Jackie Sartoris

Jackie Sartoris

There seems no place to find inspiration in the direction of our government. At every level, disregard for citizen voices and the democratic process abounds.

The Maine Legislature just shut down ranked choice voting, one of a series of actions in Augusta marginalizing our proud Maine constitutional right to pass citizen initiatives. Even some in Brunswick’s delegation failed to support ranked choice, despite our community’s overwhelming support (63 percent). Ranked choice voting would prevent the future election of a highly unpopular leader like Gov. LePage, who only secured his first term when the progressive vote split between a Democrat and an Independent.

Notwithstanding LePage’s nonexistent mandate, he and his radical right administration have decimated State government in ways no majority of Mainers could ever wish. Once regarded as a squeaky clean pragmatic state, Maine is mired in scandal, LePage and his minions refuse to help our fellow citizens even when mandated by federal law, and he’s thrown away millions in our tax dollars on frivolous, mean-spirited lawsuits and dodgy deals with private contractors, rather than fund state workers who are accountable to the public. Ranked choice voting gives the citizens the choice they wanted and demanded. Some legislators apparently do not care.

Similarly, Brunswick citizens rose up and sent an overwhelming message to our local officials: give us a say on the fate of a town-owned coastal parcel of land. Despite over 60 miles of coastline, Brunswick enjoys few usable access points. Addressing the diminishing public coast is a longstanding town priority. Notwithstanding over 1,100 citizens signing a petition asking for a say, amplified by strong support from our Town committees and staff, our Council could not move quickly enough to thwart even the possibility of a nonbinding vote. Members of our Council did not hide their derision at the mere thought of citizens volunteering and collecting signatures.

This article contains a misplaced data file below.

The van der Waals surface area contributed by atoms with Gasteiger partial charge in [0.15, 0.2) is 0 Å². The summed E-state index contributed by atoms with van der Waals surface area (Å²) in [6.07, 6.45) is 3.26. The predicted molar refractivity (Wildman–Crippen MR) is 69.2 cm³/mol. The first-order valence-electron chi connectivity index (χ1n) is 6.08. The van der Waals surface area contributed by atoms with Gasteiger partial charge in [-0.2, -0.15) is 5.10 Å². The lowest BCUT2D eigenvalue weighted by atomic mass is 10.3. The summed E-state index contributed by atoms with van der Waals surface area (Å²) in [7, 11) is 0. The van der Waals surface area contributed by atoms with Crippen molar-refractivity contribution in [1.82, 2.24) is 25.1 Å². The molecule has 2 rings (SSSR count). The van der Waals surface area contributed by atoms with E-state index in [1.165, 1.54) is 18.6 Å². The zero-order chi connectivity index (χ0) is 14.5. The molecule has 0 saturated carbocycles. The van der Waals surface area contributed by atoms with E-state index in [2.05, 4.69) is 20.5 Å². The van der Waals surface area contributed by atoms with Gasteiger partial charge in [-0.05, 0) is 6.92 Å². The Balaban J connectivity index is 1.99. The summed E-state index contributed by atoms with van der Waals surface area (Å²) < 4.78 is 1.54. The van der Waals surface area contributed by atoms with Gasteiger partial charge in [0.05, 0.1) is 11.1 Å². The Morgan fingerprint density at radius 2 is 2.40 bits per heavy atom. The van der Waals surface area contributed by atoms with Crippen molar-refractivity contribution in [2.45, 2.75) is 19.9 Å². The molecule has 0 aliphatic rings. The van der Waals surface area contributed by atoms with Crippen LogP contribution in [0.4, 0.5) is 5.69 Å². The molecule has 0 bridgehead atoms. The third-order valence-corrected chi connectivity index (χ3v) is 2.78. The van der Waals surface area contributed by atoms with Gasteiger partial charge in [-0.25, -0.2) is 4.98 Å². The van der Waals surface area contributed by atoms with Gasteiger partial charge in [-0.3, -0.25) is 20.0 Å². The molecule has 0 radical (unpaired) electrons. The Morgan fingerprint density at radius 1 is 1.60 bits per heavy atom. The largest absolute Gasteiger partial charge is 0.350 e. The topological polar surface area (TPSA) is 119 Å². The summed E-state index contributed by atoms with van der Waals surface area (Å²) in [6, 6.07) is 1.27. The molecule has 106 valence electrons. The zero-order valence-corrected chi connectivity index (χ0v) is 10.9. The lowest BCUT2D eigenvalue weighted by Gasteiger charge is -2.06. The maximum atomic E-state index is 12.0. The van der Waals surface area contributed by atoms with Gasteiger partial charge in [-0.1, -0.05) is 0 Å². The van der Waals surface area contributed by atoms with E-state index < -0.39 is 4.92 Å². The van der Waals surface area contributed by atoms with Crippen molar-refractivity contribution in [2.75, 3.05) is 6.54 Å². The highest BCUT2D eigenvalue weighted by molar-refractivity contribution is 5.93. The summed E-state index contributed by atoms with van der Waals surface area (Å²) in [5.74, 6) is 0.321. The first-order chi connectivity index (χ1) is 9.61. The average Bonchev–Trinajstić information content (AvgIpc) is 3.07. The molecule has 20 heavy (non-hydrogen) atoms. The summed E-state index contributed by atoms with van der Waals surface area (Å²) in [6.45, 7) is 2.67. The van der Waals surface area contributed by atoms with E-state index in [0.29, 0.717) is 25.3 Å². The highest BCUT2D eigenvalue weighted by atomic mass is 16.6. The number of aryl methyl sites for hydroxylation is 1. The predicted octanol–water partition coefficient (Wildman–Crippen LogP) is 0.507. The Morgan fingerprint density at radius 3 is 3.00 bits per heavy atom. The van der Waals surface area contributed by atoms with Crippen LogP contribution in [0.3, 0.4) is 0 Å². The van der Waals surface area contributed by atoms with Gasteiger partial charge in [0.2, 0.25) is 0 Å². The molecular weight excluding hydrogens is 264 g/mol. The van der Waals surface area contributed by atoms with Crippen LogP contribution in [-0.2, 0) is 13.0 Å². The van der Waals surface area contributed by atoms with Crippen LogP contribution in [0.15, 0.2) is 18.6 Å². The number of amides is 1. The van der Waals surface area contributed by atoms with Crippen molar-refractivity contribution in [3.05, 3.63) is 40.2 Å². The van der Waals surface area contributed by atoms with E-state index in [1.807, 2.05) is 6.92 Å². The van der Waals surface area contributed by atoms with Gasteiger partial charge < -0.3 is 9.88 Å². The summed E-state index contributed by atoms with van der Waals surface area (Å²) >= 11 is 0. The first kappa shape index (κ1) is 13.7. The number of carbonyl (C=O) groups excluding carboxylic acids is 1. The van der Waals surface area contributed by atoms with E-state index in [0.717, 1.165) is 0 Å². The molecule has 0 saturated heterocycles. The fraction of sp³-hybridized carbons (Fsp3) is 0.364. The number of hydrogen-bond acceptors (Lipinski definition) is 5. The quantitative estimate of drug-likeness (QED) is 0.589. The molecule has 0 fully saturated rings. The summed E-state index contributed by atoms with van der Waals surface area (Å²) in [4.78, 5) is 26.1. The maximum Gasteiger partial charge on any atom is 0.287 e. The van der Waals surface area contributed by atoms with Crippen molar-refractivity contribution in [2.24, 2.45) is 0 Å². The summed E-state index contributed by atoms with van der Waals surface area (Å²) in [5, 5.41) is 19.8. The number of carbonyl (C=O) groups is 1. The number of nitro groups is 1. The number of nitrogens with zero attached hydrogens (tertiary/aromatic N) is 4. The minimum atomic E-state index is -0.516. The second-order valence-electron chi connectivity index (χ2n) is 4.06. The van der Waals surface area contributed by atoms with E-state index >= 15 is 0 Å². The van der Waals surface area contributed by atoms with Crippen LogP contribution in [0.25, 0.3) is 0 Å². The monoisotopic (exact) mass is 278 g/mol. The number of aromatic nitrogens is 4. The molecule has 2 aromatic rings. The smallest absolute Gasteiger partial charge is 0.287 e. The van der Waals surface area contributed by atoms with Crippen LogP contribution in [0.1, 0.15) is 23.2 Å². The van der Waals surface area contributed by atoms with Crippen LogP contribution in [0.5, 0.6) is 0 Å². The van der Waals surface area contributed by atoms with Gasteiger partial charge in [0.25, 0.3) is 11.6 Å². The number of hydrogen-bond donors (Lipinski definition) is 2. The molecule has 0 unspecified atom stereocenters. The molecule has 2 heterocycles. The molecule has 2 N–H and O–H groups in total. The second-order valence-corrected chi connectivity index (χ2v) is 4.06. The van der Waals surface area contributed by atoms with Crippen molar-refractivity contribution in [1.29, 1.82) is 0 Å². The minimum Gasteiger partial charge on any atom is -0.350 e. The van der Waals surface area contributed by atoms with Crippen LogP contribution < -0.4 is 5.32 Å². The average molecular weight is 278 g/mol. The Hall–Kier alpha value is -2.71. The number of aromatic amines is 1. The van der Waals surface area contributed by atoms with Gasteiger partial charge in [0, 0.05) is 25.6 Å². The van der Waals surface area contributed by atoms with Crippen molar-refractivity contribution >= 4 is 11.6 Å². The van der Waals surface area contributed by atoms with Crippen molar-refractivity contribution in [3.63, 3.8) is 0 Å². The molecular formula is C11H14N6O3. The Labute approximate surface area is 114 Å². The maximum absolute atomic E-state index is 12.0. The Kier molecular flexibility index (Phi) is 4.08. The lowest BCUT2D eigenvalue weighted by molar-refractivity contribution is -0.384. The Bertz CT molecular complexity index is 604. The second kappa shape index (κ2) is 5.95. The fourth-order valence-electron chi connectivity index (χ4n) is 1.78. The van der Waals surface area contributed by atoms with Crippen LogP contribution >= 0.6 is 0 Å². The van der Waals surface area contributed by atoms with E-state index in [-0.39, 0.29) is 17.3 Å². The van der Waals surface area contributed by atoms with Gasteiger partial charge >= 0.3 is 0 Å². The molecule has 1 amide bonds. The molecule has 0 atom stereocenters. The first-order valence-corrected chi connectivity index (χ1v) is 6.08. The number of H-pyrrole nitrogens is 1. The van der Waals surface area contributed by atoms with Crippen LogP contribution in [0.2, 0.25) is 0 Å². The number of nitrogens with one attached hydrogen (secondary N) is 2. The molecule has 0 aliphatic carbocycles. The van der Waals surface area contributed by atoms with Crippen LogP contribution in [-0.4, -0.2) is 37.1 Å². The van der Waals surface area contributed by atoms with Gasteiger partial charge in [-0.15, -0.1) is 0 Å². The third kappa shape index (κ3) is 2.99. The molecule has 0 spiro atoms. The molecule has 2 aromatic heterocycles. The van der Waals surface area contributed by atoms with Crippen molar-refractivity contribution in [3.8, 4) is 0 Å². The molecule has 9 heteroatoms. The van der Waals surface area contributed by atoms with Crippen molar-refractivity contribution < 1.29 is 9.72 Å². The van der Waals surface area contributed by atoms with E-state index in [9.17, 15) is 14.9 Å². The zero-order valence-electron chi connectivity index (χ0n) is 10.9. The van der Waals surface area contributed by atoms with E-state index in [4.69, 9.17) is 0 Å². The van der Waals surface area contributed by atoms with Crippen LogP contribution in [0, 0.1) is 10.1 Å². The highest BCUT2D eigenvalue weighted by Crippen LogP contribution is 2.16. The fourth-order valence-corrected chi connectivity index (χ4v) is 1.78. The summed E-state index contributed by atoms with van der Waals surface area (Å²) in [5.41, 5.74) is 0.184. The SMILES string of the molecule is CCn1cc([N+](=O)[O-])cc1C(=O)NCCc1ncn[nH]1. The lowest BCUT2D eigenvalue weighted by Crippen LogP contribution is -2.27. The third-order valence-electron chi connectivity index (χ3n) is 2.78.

They did not perform due diligence in considering misinformation provided by opponents, and they failed to divulge their personal relationships concerning the property and the opponents. When the minority-group opposing public use maligned Councilors in starkly personal terms, the Councilors who agreed with them allowed those personal attacks to stand unchallenged. A black mark for Brunswick’s democratic process, and a result that serves no one but the wealthy few abutters, most of whom are not even Brunswick residents.

At the national level, Senator Susan Collins is enabling consideration of a fast-track federal budget that fundamentally alters and drastically cuts Medicare, Medicaid, popular tax programs that benefit the middle class, and our entire social safety net. She has done so to prevent anyone other than Republicans from needing to vote to pass this draconian budget. So much for being a moderate voice that values bipartisanship. It’s hard to claim that moderate mantle when you pass rules to prevent the other side from even having a voice.

Did we sign on for this, when installing a President who lost the popular vote, whose election was facilitated and perhaps secured by a foreign nemesis and vast and documented voter suppression? Did the folks who voted for Trump realize they were threatening their ability to have mom or dad receive needed long term care when the family resources are gone? Did we all agree to paying more — a lot more — for medication and healthcare when Medicare and Medicaid become block grant programs? Do we really think that families inheriting estates over $11 million shouldn’t pay any taxes, while the rest of us should pay federal taxes even on the state and local taxes we’ve already paid?

Conservatives love to point to the founding fathers when it suits them, often misstating their intent. But there is no way to misinterpret their strong feelings on inherited wealth. Like almost every founding father, Thomas Jefferson, citing Adam Smith, strongly opposed inherited wealth’s tendency to deform a democracy: “A power to dispose of estates for ever is manifestly absurd. The earth and the fullness of it belongs to every generation, and the preceding one can have no right to bind it up from posterity.” Estates today are rarely even the result of hard work, but of inherited investments and trust funds. Senator Collins is helping support vast tax breaks for trust fund babies, while sticking the middle class and today’s kids with the bill.

So, what to do? Do we stop supporting citizen initiatives, stop raising our voices, give up on democracy in the face of such overwhelming discouragement? No. We double our efforts, moving from voters to activists. November 7, we have new citizen led initiatives to consider. We have a contested Council race, pitting an at-large Councilor hotly opposed to citizen voices against one who says she’ll listen. We call Senator Collins to oppose the budget. We step up. Our entire democracy is at stake, at every level. We act accordingly.

Jackie Sartoris is a former Brunswick Town Councilor

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